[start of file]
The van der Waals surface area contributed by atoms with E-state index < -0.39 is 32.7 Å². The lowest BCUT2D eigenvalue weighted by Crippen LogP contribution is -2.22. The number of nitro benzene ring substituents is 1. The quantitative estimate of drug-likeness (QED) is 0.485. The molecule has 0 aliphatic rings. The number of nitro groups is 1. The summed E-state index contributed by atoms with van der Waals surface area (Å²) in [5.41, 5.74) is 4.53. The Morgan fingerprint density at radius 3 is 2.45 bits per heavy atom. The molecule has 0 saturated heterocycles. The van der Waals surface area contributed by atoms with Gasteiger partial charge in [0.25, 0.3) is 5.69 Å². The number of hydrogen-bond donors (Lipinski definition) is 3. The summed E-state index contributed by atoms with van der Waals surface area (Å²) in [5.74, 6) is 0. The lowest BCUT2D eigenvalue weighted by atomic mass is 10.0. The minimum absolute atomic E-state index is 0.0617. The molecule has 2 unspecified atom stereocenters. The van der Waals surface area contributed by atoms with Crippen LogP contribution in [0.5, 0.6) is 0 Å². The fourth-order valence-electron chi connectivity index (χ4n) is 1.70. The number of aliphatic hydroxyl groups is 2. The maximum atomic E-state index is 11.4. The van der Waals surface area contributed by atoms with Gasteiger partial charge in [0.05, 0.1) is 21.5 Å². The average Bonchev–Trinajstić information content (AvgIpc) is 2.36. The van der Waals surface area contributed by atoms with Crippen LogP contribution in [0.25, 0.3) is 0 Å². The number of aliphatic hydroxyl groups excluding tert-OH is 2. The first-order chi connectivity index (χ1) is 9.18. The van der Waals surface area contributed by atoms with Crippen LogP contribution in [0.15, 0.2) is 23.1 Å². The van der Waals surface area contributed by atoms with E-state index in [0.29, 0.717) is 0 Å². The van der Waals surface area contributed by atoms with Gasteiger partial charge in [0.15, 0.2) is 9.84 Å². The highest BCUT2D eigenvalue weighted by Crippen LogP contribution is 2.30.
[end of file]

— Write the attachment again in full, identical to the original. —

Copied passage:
The van der Waals surface area contributed by atoms with E-state index < -0.39 is 32.7 Å². The lowest BCUT2D eigenvalue weighted by Crippen LogP contribution is -2.22. The number of nitro benzene ring substituents is 1. The quantitative estimate of drug-likeness (QED) is 0.485. The molecule has 0 aliphatic rings. The number of nitro groups is 1. The summed E-state index contributed by atoms with van der Waals surface area (Å²) in [5.41, 5.74) is 4.53. The Morgan fingerprint density at radius 3 is 2.45 bits per heavy atom. The molecule has 0 saturated heterocycles. The van der Waals surface area contributed by atoms with Gasteiger partial charge in [0.25, 0.3) is 5.69 Å². The number of hydrogen-bond donors (Lipinski definition) is 3. The summed E-state index contributed by atoms with van der Waals surface area (Å²) in [5.74, 6) is 0. The lowest BCUT2D eigenvalue weighted by atomic mass is 10.0. The minimum absolute atomic E-state index is 0.0617. The molecule has 2 unspecified atom stereocenters. The van der Waals surface area contributed by atoms with Crippen LogP contribution in [0.5, 0.6) is 0 Å². The fourth-order valence-electron chi connectivity index (χ4n) is 1.70. The number of aliphatic hydroxyl groups is 2. The maximum atomic E-state index is 11.4. The van der Waals surface area contributed by atoms with Gasteiger partial charge in [0.05, 0.1) is 21.5 Å². The average Bonchev–Trinajstić information content (AvgIpc) is 2.36. The van der Waals surface area contributed by atoms with Crippen LogP contribution in [0.25, 0.3) is 0 Å². The number of aliphatic hydroxyl groups excluding tert-OH is 2. The first-order chi connectivity index (χ1) is 9.18. The van der Waals surface area contributed by atoms with Crippen LogP contribution in [0.15, 0.2) is 23.1 Å². The van der Waals surface area contributed by atoms with E-state index in [0.29, 0.717) is 0 Å². The van der Waals surface area contributed by atoms with Gasteiger partial charge in [0.15, 0.2) is 9.84 Å². The highest BCUT2D eigenvalue weighted by Crippen LogP contribution is 2.30.